This final chapter considers how women art workers’ engagement in the Arts and Crafts was influenced by the changing context of modern society: of suffrage, a world at war, and the build-up of frustrations at the lack of opportunities at the Guild Hall. Disagreements about how artistic women should perform their professional roles had raged across society since the late nineteenth century, but debates reached a head in the early twentieth century. There was a rupture in opinions between women art workers about the best strategies for public and private representation, the meaning of artistic equality, and the implications of suffrage militancy on gender relations. The chapter then discusses the effect of the First World War in further reshaping the priorities of women art workers. The war brought about a surprising range of professional, commercial, medical, and philanthropic opportunities, but also ushered in a more nationalistic framing to the Arts and Crafts. Ultimately, the combined effects of suffrage and war led to an irrevocable shift in the mind-sets of many women art workers, which took them further away from the Hall and into the city, to the exhibitions, events, and spaces more receptive to their social, political, and cultural agendas.
This chapter highlights how careful and rigorous thinking through of the research questions at an early stage gives confidence in the methodology and justification for using the object or collection as key primary sources. This chapter will show how object-specific questions create important and vital studies in and of themselves, but also how they can contribute to overarching research questions with wider historical significance.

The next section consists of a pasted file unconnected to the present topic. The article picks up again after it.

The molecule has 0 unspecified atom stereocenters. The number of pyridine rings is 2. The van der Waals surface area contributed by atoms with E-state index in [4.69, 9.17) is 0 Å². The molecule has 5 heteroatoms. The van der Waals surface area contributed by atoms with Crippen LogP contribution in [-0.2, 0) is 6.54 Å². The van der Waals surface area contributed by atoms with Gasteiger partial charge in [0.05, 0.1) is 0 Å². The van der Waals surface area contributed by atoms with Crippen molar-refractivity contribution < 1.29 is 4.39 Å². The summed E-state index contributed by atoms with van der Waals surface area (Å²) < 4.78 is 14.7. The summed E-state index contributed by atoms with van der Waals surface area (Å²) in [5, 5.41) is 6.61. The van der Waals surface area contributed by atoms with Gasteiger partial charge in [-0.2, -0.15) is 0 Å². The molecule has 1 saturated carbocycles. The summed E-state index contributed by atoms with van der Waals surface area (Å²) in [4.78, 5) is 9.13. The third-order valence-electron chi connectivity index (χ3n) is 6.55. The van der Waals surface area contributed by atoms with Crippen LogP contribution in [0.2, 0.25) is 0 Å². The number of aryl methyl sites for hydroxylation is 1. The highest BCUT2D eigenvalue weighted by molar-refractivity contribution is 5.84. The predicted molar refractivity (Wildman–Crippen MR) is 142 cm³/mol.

Ten Lessons tells the story of modern China from the eve of the First Opium War to the Xi Jinping era. This was a most turbulent period of time as the Middle Kingdom was torn apart by opium, Christianity, modernisation, imperialists, nationalists, warlords and the Japanese, and as China reinvented and reasserted itself on the world stage in the post-Mao era. Unlike the handful of existing textbooks, which narrate without primary sources and without engaging with academic debate, Ten Lessons is devoted to students, from university to high school, as it uses extensive primary sources to tell the story of modern China and introduces them to scholarship and debates in the field of Chinese history and beyond. This will help students understand the real issues involved, navigate their way through the maze of existing literature and undertake independent research for essays and dissertations. The book also points out gaps and inadequacies in the existing scholarship, to encourage postgraduate studies. It is ‘mental furniture’ for the increasing army of journalists, NGO workers, diplomats, government officials, businesspeople and travellers of all kinds, who often need a good source of background information before they head to China.